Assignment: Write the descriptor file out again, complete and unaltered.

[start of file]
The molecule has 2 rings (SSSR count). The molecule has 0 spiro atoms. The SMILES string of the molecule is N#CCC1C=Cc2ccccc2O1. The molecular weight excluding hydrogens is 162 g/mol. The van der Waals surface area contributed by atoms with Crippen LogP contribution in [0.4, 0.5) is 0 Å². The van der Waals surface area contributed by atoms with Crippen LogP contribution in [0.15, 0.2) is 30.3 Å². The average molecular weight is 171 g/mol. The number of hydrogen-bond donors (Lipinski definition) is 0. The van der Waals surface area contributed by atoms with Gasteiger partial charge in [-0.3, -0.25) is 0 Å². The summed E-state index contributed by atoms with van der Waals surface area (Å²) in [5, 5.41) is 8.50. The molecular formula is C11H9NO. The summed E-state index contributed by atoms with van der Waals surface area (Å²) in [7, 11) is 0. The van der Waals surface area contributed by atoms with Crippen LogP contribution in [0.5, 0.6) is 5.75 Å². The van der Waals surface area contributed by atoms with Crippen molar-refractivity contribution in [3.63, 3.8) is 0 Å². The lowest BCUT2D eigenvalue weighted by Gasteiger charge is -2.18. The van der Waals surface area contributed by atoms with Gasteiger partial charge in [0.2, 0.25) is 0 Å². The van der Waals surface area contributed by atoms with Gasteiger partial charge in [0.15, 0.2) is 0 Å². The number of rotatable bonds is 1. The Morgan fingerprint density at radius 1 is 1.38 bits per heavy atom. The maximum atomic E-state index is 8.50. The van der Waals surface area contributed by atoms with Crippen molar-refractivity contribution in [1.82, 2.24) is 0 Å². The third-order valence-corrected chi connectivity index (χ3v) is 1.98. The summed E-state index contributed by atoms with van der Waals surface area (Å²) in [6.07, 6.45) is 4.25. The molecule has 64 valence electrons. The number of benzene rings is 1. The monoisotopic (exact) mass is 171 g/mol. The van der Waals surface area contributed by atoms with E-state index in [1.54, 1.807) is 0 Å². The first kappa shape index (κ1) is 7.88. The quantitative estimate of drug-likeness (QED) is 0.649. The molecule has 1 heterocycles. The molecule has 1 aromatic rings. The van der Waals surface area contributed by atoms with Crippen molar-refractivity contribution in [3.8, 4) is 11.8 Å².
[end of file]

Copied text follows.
The molecule has 2 rings (SSSR count). The molecule has 0 spiro atoms. The SMILES string of the molecule is N#CCC1C=Cc2ccccc2O1. The molecular weight excluding hydrogens is 162 g/mol. The van der Waals surface area contributed by atoms with Crippen LogP contribution in [0.4, 0.5) is 0 Å². The van der Waals surface area contributed by atoms with Crippen LogP contribution in [0.15, 0.2) is 30.3 Å². The average molecular weight is 171 g/mol. The number of hydrogen-bond donors (Lipinski definition) is 0. The van der Waals surface area contributed by atoms with Gasteiger partial charge in [-0.3, -0.25) is 0 Å². The summed E-state index contributed by atoms with van der Waals surface area (Å²) in [5, 5.41) is 8.50. The molecular formula is C11H9NO. The summed E-state index contributed by atoms with van der Waals surface area (Å²) in [7, 11) is 0. The van der Waals surface area contributed by atoms with Crippen LogP contribution in [0.5, 0.6) is 5.75 Å². The van der Waals surface area contributed by atoms with Crippen molar-refractivity contribution in [3.63, 3.8) is 0 Å². The lowest BCUT2D eigenvalue weighted by Gasteiger charge is -2.18. The van der Waals surface area contributed by atoms with Gasteiger partial charge in [0.2, 0.25) is 0 Å². The van der Waals surface area contributed by atoms with Gasteiger partial charge in [0.15, 0.2) is 0 Å². The number of rotatable bonds is 1. The Morgan fingerprint density at radius 1 is 1.38 bits per heavy atom. The maximum atomic E-state index is 8.50. The van der Waals surface area contributed by atoms with Crippen molar-refractivity contribution in [1.82, 2.24) is 0 Å². The third-order valence-corrected chi connectivity index (χ3v) is 1.98. The summed E-state index contributed by atoms with van der Waals surface area (Å²) in [6.07, 6.45) is 4.25. The molecule has 64 valence electrons. The number of benzene rings is 1. The monoisotopic (exact) mass is 171 g/mol. The van der Waals surface area contributed by atoms with E-state index in [1.54, 1.807) is 0 Å². The first kappa shape index (κ1) is 7.88. The quantitative estimate of drug-likeness (QED) is 0.649. The molecule has 1 heterocycles. The molecule has 1 aromatic rings. The van der Waals surface area contributed by atoms with Crippen molar-refractivity contribution in [3.8, 4) is 11.8 Å².